HIS HETERODOX opinions apart, Stephen was a man of contradictions and crotchets. There was a definite strain of mental instability in his family, which he may subconsciously have striven to exorcise by strenuous physical activity. He rowed at Cambridge and became a first-class coach, and in his middle years he was a tireless walker; he was the guiding spirit of a Sunday walking club composed of scholars and journalists who routinely covered 20 miles a day, and on his own he often did 40. Most surprisingly, he was a pioneer Alpinist and an eloquent writer on the esthetic, mystic joys of mountain climbing.
Stephen was at once a self-tormentor and a humorist, an apostle of reason -- his intellectual sympathies were deeply rooted in the Age of the Enlightenment -- and a victim of black moods and unmastered emotions. He enjoyed lasting friendships, and among his intimate correspondents were those bastions of the Boston literary establishment, Charles Eliot Norton, James Russell Lowell, and Oliver Wendell Holmes. Yet in social relationships he was unpredictable and often distressingly difficult. In his last years, after his second wife's death (his first was Thackeray's younger daughter), he became more and more a recluse. As a family man he alternated between warm affection and chilling distance.
Ironically, it is in his role of pater familias, with distinct overtones of King Lear, that Leslie Stephen is best known today, although the effect of Annan's book when first published was to stimulate renewed interest in him as a critic and historian of ideas. He was, as everybody knows, Virginia Woolf's father, the partial model for Mr. Ramsay in To the Lighthouse -- a gloomy and selfish man who adamantly opposed his daughters' seeking education outside the home, a presence whose tyranny clouded Virginia's childhood and adolescence.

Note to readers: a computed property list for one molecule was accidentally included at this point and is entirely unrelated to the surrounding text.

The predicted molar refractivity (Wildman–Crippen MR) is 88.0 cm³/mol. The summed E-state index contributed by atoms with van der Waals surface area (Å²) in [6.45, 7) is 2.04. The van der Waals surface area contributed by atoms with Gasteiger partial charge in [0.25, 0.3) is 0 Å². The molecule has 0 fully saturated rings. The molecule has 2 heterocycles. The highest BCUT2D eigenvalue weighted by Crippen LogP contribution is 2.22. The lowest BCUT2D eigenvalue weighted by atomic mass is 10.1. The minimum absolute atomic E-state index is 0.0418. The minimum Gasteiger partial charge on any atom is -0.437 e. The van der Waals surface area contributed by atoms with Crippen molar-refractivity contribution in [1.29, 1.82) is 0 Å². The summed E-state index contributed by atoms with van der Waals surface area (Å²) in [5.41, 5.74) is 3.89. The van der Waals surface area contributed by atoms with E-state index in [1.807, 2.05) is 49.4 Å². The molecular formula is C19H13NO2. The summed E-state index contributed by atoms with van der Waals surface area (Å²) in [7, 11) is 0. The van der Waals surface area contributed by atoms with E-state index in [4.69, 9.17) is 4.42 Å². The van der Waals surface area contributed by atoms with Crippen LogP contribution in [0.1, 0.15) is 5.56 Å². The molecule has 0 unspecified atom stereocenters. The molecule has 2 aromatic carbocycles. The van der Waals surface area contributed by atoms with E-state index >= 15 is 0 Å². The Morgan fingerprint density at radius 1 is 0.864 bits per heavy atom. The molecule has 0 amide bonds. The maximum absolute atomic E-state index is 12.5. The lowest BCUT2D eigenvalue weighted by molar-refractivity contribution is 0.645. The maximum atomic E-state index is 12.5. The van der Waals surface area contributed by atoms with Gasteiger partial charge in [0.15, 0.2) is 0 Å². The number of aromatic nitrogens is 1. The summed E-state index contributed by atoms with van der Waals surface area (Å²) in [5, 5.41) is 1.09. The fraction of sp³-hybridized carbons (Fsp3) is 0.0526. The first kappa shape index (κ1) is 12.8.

To understand her, one must first understand her father. The modern rage to know everything possibly discoverable about Bloomsbury and Virginia Woolf in particular has brought to light a wealth of personal information not available to her father's biographer 30 years ago. It was this windfall (Lord Annan, as he now is, generously credits numerous American scholars' contribution to it) that, in addition to a wish to probe more deeply into the German antecedents of Stephen's thought, encouraged him to substantially rewrite and enlarge his earlier book. The result is an altogether better informed and wiser study of a man who, in the best of circumstances, resists full explanation.
Assuredly, Leslie Stephen would not appreciate the fact that his wider fame is now contingent on, and subsidiary to, the much greater celebrity of the daughter he failed utterly to understand. But as a student and practitioner of the difficult art of biography and a historian who knew how crucial the impact of ideas on character can be, he would applaud Annan's book, one of the best biographies we possess of any eminent Victorian, devout or agnostic.